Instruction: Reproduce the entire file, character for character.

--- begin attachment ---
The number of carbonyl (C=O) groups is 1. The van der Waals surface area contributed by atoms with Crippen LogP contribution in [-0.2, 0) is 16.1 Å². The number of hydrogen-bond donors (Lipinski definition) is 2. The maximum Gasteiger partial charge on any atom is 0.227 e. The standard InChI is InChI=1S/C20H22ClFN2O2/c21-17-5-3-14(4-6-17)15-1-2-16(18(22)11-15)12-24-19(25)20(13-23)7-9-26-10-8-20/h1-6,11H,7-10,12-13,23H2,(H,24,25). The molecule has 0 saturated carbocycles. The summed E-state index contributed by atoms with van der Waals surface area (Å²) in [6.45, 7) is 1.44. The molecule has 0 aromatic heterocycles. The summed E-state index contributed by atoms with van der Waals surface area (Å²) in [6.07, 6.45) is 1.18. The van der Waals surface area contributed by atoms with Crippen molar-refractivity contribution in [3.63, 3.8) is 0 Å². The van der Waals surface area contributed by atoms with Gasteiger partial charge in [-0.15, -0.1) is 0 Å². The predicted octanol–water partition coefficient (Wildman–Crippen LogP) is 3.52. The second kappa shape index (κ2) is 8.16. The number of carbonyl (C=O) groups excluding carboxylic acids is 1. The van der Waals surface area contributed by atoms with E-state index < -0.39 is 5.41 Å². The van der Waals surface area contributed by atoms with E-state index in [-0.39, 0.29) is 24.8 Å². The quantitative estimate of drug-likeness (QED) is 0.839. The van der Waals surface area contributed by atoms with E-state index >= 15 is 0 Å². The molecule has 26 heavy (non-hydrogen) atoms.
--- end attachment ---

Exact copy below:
The number of carbonyl (C=O) groups is 1. The van der Waals surface area contributed by atoms with Crippen LogP contribution in [-0.2, 0) is 16.1 Å². The number of hydrogen-bond donors (Lipinski definition) is 2. The maximum Gasteiger partial charge on any atom is 0.227 e. The standard InChI is InChI=1S/C20H22ClFN2O2/c21-17-5-3-14(4-6-17)15-1-2-16(18(22)11-15)12-24-19(25)20(13-23)7-9-26-10-8-20/h1-6,11H,7-10,12-13,23H2,(H,24,25). The molecule has 0 saturated carbocycles. The summed E-state index contributed by atoms with van der Waals surface area (Å²) in [6.45, 7) is 1.44. The molecule has 0 aromatic heterocycles. The summed E-state index contributed by atoms with van der Waals surface area (Å²) in [6.07, 6.45) is 1.18. The van der Waals surface area contributed by atoms with Crippen molar-refractivity contribution in [3.63, 3.8) is 0 Å². The van der Waals surface area contributed by atoms with Gasteiger partial charge in [-0.15, -0.1) is 0 Å². The predicted octanol–water partition coefficient (Wildman–Crippen LogP) is 3.52. The second kappa shape index (κ2) is 8.16. The number of carbonyl (C=O) groups excluding carboxylic acids is 1. The van der Waals surface area contributed by atoms with E-state index < -0.39 is 5.41 Å². The van der Waals surface area contributed by atoms with E-state index in [-0.39, 0.29) is 24.8 Å². The quantitative estimate of drug-likeness (QED) is 0.839. The van der Waals surface area contributed by atoms with E-state index >= 15 is 0 Å². The molecule has 26 heavy (non-hydrogen) atoms.